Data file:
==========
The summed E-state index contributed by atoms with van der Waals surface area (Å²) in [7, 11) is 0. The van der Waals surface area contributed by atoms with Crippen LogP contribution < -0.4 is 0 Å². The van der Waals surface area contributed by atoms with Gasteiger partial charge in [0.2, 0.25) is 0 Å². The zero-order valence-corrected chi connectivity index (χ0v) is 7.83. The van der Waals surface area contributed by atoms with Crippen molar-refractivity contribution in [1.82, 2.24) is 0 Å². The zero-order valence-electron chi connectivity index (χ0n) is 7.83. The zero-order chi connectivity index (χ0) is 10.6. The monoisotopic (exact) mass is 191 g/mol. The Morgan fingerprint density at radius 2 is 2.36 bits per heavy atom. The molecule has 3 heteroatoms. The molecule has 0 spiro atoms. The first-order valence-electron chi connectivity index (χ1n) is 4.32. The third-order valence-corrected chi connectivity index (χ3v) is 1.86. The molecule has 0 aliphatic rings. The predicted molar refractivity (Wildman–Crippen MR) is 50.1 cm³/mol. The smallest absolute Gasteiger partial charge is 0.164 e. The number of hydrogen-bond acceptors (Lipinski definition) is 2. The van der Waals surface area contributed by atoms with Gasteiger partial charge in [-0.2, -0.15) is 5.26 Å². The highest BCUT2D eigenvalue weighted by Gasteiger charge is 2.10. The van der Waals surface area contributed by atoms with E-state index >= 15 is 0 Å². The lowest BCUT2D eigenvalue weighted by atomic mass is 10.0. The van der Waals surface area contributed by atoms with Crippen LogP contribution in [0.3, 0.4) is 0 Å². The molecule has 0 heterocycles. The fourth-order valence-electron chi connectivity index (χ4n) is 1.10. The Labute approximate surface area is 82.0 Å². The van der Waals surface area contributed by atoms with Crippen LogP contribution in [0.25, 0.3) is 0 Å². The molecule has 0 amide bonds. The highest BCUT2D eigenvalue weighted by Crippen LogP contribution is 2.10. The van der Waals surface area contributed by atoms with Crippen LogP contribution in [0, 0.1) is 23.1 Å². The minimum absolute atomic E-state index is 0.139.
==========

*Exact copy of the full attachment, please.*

The summed E-state index contributed by atoms with van der Waals surface area (Å²) in [7, 11) is 0. The van der Waals surface area contributed by atoms with Crippen LogP contribution < -0.4 is 0 Å². The van der Waals surface area contributed by atoms with Gasteiger partial charge in [0.2, 0.25) is 0 Å². The zero-order valence-corrected chi connectivity index (χ0v) is 7.83. The van der Waals surface area contributed by atoms with Crippen molar-refractivity contribution in [1.82, 2.24) is 0 Å². The zero-order valence-electron chi connectivity index (χ0n) is 7.83. The zero-order chi connectivity index (χ0) is 10.6. The monoisotopic (exact) mass is 191 g/mol. The Morgan fingerprint density at radius 2 is 2.36 bits per heavy atom. The molecule has 3 heteroatoms. The molecule has 0 spiro atoms. The first-order valence-electron chi connectivity index (χ1n) is 4.32. The third-order valence-corrected chi connectivity index (χ3v) is 1.86. The molecule has 0 aliphatic rings. The predicted molar refractivity (Wildman–Crippen MR) is 50.1 cm³/mol. The smallest absolute Gasteiger partial charge is 0.164 e. The number of hydrogen-bond acceptors (Lipinski definition) is 2. The van der Waals surface area contributed by atoms with Gasteiger partial charge in [-0.2, -0.15) is 5.26 Å². The highest BCUT2D eigenvalue weighted by Gasteiger charge is 2.10. The van der Waals surface area contributed by atoms with E-state index >= 15 is 0 Å². The lowest BCUT2D eigenvalue weighted by atomic mass is 10.0. The van der Waals surface area contributed by atoms with Crippen LogP contribution in [0.3, 0.4) is 0 Å². The molecule has 0 heterocycles. The fourth-order valence-electron chi connectivity index (χ4n) is 1.10. The Labute approximate surface area is 82.0 Å². The van der Waals surface area contributed by atoms with Crippen LogP contribution in [0.25, 0.3) is 0 Å². The molecule has 0 amide bonds. The highest BCUT2D eigenvalue weighted by Crippen LogP contribution is 2.10. The van der Waals surface area contributed by atoms with Crippen LogP contribution in [0, 0.1) is 23.1 Å². The minimum absolute atomic E-state index is 0.139.